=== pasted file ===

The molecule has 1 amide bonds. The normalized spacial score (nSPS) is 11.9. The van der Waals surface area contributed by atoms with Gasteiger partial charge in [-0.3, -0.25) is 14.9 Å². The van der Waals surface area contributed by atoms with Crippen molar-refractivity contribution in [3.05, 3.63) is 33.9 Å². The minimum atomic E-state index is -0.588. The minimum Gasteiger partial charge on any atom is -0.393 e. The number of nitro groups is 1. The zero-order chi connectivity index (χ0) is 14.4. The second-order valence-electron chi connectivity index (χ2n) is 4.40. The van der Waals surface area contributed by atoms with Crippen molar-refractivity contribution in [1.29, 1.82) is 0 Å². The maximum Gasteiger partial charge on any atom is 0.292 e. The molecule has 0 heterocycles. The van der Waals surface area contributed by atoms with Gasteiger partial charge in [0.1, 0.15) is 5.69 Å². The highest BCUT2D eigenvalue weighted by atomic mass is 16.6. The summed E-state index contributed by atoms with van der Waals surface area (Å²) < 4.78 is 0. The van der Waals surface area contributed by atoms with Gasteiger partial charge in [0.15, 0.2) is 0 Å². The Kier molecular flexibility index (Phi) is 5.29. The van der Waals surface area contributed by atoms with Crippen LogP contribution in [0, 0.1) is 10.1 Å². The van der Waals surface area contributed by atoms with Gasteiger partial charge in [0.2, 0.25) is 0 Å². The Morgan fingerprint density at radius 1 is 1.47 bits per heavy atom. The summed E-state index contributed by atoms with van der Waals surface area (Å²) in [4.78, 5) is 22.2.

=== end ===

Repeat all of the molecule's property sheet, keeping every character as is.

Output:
The molecule has 1 amide bonds. The normalized spacial score (nSPS) is 11.9. The van der Waals surface area contributed by atoms with Gasteiger partial charge in [-0.3, -0.25) is 14.9 Å². The van der Waals surface area contributed by atoms with Crippen molar-refractivity contribution in [3.05, 3.63) is 33.9 Å². The minimum atomic E-state index is -0.588. The minimum Gasteiger partial charge on any atom is -0.393 e. The number of nitro groups is 1. The zero-order chi connectivity index (χ0) is 14.4. The second-order valence-electron chi connectivity index (χ2n) is 4.40. The van der Waals surface area contributed by atoms with Crippen molar-refractivity contribution in [1.29, 1.82) is 0 Å². The maximum Gasteiger partial charge on any atom is 0.292 e. The molecule has 0 heterocycles. The van der Waals surface area contributed by atoms with Gasteiger partial charge in [0.1, 0.15) is 5.69 Å². The highest BCUT2D eigenvalue weighted by atomic mass is 16.6. The summed E-state index contributed by atoms with van der Waals surface area (Å²) < 4.78 is 0. The van der Waals surface area contributed by atoms with Gasteiger partial charge in [0.15, 0.2) is 0 Å². The Kier molecular flexibility index (Phi) is 5.29. The van der Waals surface area contributed by atoms with Crippen LogP contribution in [0, 0.1) is 10.1 Å². The van der Waals surface area contributed by atoms with Gasteiger partial charge in [0.2, 0.25) is 0 Å². The Morgan fingerprint density at radius 1 is 1.47 bits per heavy atom. The summed E-state index contributed by atoms with van der Waals surface area (Å²) in [4.78, 5) is 22.2.